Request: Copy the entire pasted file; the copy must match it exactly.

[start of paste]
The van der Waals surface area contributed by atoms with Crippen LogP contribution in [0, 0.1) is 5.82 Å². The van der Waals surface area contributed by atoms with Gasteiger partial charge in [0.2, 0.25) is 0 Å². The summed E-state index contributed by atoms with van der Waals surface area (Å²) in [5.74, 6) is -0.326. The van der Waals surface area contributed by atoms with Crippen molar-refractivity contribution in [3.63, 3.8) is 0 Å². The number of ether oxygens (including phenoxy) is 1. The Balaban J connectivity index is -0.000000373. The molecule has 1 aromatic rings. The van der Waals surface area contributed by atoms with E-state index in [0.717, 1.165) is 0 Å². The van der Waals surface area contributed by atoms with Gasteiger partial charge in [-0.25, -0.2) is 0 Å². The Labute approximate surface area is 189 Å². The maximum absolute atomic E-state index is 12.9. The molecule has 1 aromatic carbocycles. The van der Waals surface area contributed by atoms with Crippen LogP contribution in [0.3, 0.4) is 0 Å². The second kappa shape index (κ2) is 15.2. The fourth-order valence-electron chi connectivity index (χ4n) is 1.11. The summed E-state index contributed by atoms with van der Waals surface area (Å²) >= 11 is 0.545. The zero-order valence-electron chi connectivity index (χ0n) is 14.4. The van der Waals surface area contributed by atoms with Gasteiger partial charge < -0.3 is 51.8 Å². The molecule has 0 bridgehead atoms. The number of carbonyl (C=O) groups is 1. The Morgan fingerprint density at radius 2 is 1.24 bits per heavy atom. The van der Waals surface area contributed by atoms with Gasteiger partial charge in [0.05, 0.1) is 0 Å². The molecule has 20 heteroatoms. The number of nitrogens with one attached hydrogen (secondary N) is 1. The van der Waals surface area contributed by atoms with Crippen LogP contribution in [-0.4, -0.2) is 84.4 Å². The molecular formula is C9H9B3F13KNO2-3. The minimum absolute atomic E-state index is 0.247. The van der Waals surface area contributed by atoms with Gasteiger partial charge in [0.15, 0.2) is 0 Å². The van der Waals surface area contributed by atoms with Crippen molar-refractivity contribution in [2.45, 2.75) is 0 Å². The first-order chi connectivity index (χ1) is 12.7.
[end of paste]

The van der Waals surface area contributed by atoms with Crippen LogP contribution in [0, 0.1) is 5.82 Å². The van der Waals surface area contributed by atoms with Gasteiger partial charge in [0.2, 0.25) is 0 Å². The summed E-state index contributed by atoms with van der Waals surface area (Å²) in [5.74, 6) is -0.326. The van der Waals surface area contributed by atoms with Crippen molar-refractivity contribution in [3.63, 3.8) is 0 Å². The number of ether oxygens (including phenoxy) is 1. The Balaban J connectivity index is -0.000000373. The molecule has 1 aromatic rings. The van der Waals surface area contributed by atoms with E-state index in [0.717, 1.165) is 0 Å². The van der Waals surface area contributed by atoms with Gasteiger partial charge in [-0.25, -0.2) is 0 Å². The Labute approximate surface area is 189 Å². The maximum absolute atomic E-state index is 12.9. The molecule has 1 aromatic carbocycles. The van der Waals surface area contributed by atoms with Crippen LogP contribution in [0.3, 0.4) is 0 Å². The second kappa shape index (κ2) is 15.2. The fourth-order valence-electron chi connectivity index (χ4n) is 1.11. The summed E-state index contributed by atoms with van der Waals surface area (Å²) >= 11 is 0.545. The zero-order valence-electron chi connectivity index (χ0n) is 14.4. The van der Waals surface area contributed by atoms with Gasteiger partial charge < -0.3 is 51.8 Å². The molecule has 0 bridgehead atoms. The number of carbonyl (C=O) groups is 1. The Morgan fingerprint density at radius 2 is 1.24 bits per heavy atom. The van der Waals surface area contributed by atoms with Gasteiger partial charge in [0.05, 0.1) is 0 Å². The molecule has 20 heteroatoms. The number of nitrogens with one attached hydrogen (secondary N) is 1. The van der Waals surface area contributed by atoms with Crippen LogP contribution in [-0.4, -0.2) is 84.4 Å². The molecular formula is C9H9B3F13KNO2-3. The minimum absolute atomic E-state index is 0.247. The van der Waals surface area contributed by atoms with Gasteiger partial charge in [0.15, 0.2) is 0 Å². The van der Waals surface area contributed by atoms with Crippen molar-refractivity contribution in [2.45, 2.75) is 0 Å². The first-order chi connectivity index (χ1) is 12.7.